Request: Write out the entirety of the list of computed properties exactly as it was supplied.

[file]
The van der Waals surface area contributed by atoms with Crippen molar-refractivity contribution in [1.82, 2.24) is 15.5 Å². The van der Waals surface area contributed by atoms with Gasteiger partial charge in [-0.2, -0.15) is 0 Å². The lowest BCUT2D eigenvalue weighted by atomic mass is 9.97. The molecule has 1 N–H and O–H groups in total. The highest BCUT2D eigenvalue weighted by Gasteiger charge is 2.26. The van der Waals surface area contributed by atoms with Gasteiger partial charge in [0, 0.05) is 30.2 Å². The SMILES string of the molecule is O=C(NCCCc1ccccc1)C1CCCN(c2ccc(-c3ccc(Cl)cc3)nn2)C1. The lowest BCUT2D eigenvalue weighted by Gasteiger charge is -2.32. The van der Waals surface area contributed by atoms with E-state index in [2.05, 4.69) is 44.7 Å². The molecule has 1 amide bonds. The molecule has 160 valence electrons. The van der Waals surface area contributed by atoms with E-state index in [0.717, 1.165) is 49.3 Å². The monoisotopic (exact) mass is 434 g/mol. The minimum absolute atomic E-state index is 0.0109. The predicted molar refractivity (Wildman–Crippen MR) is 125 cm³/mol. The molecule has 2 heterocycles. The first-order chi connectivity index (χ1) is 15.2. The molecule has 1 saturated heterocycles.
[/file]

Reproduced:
The van der Waals surface area contributed by atoms with Crippen molar-refractivity contribution in [1.82, 2.24) is 15.5 Å². The van der Waals surface area contributed by atoms with Gasteiger partial charge in [-0.2, -0.15) is 0 Å². The lowest BCUT2D eigenvalue weighted by atomic mass is 9.97. The molecule has 1 N–H and O–H groups in total. The highest BCUT2D eigenvalue weighted by Gasteiger charge is 2.26. The van der Waals surface area contributed by atoms with Gasteiger partial charge in [0, 0.05) is 30.2 Å². The SMILES string of the molecule is O=C(NCCCc1ccccc1)C1CCCN(c2ccc(-c3ccc(Cl)cc3)nn2)C1. The lowest BCUT2D eigenvalue weighted by Gasteiger charge is -2.32. The van der Waals surface area contributed by atoms with E-state index in [2.05, 4.69) is 44.7 Å². The molecule has 1 amide bonds. The molecule has 160 valence electrons. The van der Waals surface area contributed by atoms with E-state index in [0.717, 1.165) is 49.3 Å². The monoisotopic (exact) mass is 434 g/mol. The minimum absolute atomic E-state index is 0.0109. The predicted molar refractivity (Wildman–Crippen MR) is 125 cm³/mol. The molecule has 2 heterocycles. The first-order chi connectivity index (χ1) is 15.2. The molecule has 1 saturated heterocycles.